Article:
Teenagers try to be green

Living as a green teenager takes a lot of energy

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Everywhere we go nowadays, we are bombarded by encouragement to be more environmentally aware. You would think that the green revolution had been around for a long enough time for people to realise that all the fuel they're consuming driving to the recycling centre is not going to be offset by the couple of bottles they're dumping into the recycling bins. The teenager is often the most affected, seeing how we are reminded, every day in school, of the importance of practising sustainability and bequeathing to future generations a planet unspoilt by human activity. See? There's no way I could have made that up on my own, or remembered words such as "bequeath" or "sustainability" if they hadn't been drummed into my head regularly for years and years.

I had joined the Eco Club at school a year ago, being younger and less experienced than I am now, to make my report look better. We sat about for a bit discussing Kyoto protocols, then took an oath - yes an oath - but refused to sign anything in blood, as suggested by an eager member. The oath was to pledge to promote the idea of eco-friendliness whenever we could. The next day, as we sat colouring in and cutting up bits of paper, which are the most important skills you need for geography classes, a fellow member of the Eco Club turned to the class and ordered that they put their waste paper in the recycling bins instead of the rubbish bin. Never the lead-taker, I watched apprehensively as he delved into a mini lecture about the importance of preserving the Earth's carbon sinks. The resulting stares he received were enough to put me off showing my feelings for the Earth too blatantly, if at all.

I know all the talk about why learning about this at an early age is so important. Don't take care of the planet, and the planet gets choked up by carbon dioxide. The planet gets choked up by carbon dioxide, and we can't survive. We can't survive, so we die. I get all that. I just don't think there's the need for global warming to feature as part of the specification in at least three different subjects, every year, since Year 7. And now I'm in Year 11, so that's saying something.

When I was a po-faced 13-year-old, my wasteful family had, in my narrowed eyes, a shockingly large carbon footprint, so I took it upon myself to stop them from wreaking destruction upon our world. I am ashamed to admit it, but I did take teachers reasonably seriously in those dark days. Door-slamming episodes were rife in my house, only it was because I felt it was disgusting that the bathroom lights had been left on for well over an hour when no one was using it. Under my stern surveillance, ordinary, perfectly functioning light bulbs were replaced with energy saving ones that were too dim for reading. I made sure I purchased special reading lamps, so I wouldn't have to squint while flipping through magazines when it was dark. I didn't care enough about the planet to bear the discomfort of the faint glow of the energy-saving bulbs; it was just the action of installing them that counted. A teenager who cares about the welfare of anything other than himself (which does not cover teenagers who want to save the planet so it doesn't get choked up by carbon dioxide and they die) is an oxymoron.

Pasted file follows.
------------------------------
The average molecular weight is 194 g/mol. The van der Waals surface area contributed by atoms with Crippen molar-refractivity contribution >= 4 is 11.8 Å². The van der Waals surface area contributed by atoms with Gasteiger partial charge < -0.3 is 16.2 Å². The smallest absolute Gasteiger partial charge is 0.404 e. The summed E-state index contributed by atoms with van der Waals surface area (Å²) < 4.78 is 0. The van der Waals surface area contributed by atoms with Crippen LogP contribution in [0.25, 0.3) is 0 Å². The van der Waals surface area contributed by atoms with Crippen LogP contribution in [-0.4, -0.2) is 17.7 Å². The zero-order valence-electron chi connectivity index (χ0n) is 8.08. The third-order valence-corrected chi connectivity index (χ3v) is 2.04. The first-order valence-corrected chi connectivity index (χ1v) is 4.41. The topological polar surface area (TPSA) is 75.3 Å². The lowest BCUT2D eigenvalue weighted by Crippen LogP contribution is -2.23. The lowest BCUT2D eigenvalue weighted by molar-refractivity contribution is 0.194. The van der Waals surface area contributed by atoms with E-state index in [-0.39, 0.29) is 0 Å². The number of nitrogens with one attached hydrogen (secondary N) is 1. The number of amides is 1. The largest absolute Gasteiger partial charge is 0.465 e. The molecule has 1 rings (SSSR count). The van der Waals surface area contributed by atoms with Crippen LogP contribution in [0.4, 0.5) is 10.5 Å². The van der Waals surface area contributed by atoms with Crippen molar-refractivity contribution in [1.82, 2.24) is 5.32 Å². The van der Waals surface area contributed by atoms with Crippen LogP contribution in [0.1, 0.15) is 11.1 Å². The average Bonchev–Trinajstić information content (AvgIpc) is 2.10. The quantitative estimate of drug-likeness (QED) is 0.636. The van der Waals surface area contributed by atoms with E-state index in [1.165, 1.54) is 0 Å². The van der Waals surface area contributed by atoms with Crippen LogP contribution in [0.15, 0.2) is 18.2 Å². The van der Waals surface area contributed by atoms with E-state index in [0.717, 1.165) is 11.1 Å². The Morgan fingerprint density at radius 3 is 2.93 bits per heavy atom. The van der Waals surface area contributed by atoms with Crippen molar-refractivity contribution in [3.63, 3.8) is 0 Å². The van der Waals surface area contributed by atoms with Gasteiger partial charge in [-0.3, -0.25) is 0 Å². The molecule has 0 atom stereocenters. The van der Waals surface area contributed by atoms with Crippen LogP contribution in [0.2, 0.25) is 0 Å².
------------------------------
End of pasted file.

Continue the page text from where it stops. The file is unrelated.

Once when I was at my friend Jenna's house, I put forward the admirable proposition that we double glaze the windows - one of the solutions we have been writing down in all our essays on global warming and alternative energy and so on. Jenna managed to procure a screwdriver, and we drilled a hole into the wall. We had been hoping to come to the gap in the wall, which numerous websites and textbooks assure us exists, so we would be able to fill the gap with sand or cotton, thus providing an extra layer of insulation and minimising heat loss (I don't even know if double glazing works for AC units too). Anyway, all we succeeded in doing was cause some white paint to flake off and a handful of rubble to dislodge itself from the wall. Jenna's dad came in before we could get any further, and I made myself scarce. It was an uncomfortable moment. To tell the truth, I'm a bit tired of all this eco-warrior stuff.

* The writer, is a 15-year-old student in Dubai